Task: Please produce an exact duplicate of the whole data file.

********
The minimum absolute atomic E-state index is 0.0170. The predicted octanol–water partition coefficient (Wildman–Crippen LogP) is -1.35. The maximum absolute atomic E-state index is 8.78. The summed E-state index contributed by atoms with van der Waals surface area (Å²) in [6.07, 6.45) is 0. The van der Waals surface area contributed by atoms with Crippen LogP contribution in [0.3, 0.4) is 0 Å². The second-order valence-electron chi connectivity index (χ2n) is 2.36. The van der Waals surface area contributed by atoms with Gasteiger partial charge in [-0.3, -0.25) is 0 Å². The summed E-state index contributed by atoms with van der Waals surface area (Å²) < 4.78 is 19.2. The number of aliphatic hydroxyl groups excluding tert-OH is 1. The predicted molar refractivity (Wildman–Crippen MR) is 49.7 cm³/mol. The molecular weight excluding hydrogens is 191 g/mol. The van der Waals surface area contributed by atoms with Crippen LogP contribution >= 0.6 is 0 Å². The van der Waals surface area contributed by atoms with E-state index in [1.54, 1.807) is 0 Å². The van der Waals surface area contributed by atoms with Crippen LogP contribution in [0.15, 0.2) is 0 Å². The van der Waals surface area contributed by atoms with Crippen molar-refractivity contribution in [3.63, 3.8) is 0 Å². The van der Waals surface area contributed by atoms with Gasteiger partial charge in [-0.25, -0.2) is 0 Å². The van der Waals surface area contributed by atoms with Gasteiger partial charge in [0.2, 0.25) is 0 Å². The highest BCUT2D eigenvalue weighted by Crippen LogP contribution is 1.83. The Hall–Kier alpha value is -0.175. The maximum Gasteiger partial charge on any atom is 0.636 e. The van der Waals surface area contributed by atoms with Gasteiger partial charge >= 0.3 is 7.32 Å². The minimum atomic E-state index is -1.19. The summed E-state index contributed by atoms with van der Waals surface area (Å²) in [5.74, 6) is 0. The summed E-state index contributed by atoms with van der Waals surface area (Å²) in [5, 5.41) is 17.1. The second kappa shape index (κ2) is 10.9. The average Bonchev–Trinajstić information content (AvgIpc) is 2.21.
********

The minimum absolute atomic E-state index is 0.0170. The predicted octanol–water partition coefficient (Wildman–Crippen LogP) is -1.35. The maximum absolute atomic E-state index is 8.78. The summed E-state index contributed by atoms with van der Waals surface area (Å²) in [6.07, 6.45) is 0. The van der Waals surface area contributed by atoms with Crippen LogP contribution in [0.3, 0.4) is 0 Å². The second-order valence-electron chi connectivity index (χ2n) is 2.36. The van der Waals surface area contributed by atoms with Gasteiger partial charge in [-0.3, -0.25) is 0 Å². The summed E-state index contributed by atoms with van der Waals surface area (Å²) < 4.78 is 19.2. The number of aliphatic hydroxyl groups excluding tert-OH is 1. The predicted molar refractivity (Wildman–Crippen MR) is 49.7 cm³/mol. The molecular weight excluding hydrogens is 191 g/mol. The van der Waals surface area contributed by atoms with Crippen LogP contribution >= 0.6 is 0 Å². The van der Waals surface area contributed by atoms with E-state index in [1.54, 1.807) is 0 Å². The van der Waals surface area contributed by atoms with Crippen LogP contribution in [0.15, 0.2) is 0 Å². The van der Waals surface area contributed by atoms with Crippen molar-refractivity contribution in [3.63, 3.8) is 0 Å². The van der Waals surface area contributed by atoms with Gasteiger partial charge in [-0.25, -0.2) is 0 Å². The van der Waals surface area contributed by atoms with Gasteiger partial charge in [0.2, 0.25) is 0 Å². The highest BCUT2D eigenvalue weighted by Crippen LogP contribution is 1.83. The Hall–Kier alpha value is -0.175. The maximum Gasteiger partial charge on any atom is 0.636 e. The van der Waals surface area contributed by atoms with Gasteiger partial charge >= 0.3 is 7.32 Å². The minimum atomic E-state index is -1.19. The summed E-state index contributed by atoms with van der Waals surface area (Å²) in [5.74, 6) is 0. The summed E-state index contributed by atoms with van der Waals surface area (Å²) in [5, 5.41) is 17.1. The second kappa shape index (κ2) is 10.9. The average Bonchev–Trinajstić information content (AvgIpc) is 2.21.